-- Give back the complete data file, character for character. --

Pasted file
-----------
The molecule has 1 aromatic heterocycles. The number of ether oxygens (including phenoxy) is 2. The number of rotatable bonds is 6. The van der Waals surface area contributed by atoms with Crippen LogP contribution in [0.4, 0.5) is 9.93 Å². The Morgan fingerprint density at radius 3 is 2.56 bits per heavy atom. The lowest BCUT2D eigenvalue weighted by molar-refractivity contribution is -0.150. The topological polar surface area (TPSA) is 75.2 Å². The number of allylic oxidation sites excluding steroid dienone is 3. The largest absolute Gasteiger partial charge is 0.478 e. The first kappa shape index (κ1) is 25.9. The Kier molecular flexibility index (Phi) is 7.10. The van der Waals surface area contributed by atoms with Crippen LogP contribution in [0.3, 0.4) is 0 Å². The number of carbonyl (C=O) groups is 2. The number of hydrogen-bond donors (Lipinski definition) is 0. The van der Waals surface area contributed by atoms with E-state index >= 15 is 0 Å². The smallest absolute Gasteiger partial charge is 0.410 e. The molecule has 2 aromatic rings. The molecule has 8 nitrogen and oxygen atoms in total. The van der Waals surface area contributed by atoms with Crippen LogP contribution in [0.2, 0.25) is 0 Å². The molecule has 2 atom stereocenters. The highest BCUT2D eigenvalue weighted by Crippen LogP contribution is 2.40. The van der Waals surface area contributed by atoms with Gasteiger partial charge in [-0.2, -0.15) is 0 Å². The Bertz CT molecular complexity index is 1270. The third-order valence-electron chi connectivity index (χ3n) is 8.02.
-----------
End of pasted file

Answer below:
The molecule has 1 aromatic heterocycles. The number of ether oxygens (including phenoxy) is 2. The number of rotatable bonds is 6. The van der Waals surface area contributed by atoms with Crippen LogP contribution in [0.4, 0.5) is 9.93 Å². The Morgan fingerprint density at radius 3 is 2.56 bits per heavy atom. The lowest BCUT2D eigenvalue weighted by molar-refractivity contribution is -0.150. The topological polar surface area (TPSA) is 75.2 Å². The number of allylic oxidation sites excluding steroid dienone is 3. The largest absolute Gasteiger partial charge is 0.478 e. The first kappa shape index (κ1) is 25.9. The Kier molecular flexibility index (Phi) is 7.10. The van der Waals surface area contributed by atoms with Crippen LogP contribution in [0.3, 0.4) is 0 Å². The number of carbonyl (C=O) groups is 2. The number of hydrogen-bond donors (Lipinski definition) is 0. The van der Waals surface area contributed by atoms with E-state index >= 15 is 0 Å². The smallest absolute Gasteiger partial charge is 0.410 e. The molecule has 2 aromatic rings. The molecule has 8 nitrogen and oxygen atoms in total. The van der Waals surface area contributed by atoms with Crippen LogP contribution in [0.2, 0.25) is 0 Å². The molecule has 2 atom stereocenters. The highest BCUT2D eigenvalue weighted by Crippen LogP contribution is 2.40. The van der Waals surface area contributed by atoms with Gasteiger partial charge in [-0.2, -0.15) is 0 Å². The Bertz CT molecular complexity index is 1270. The third-order valence-electron chi connectivity index (χ3n) is 8.02.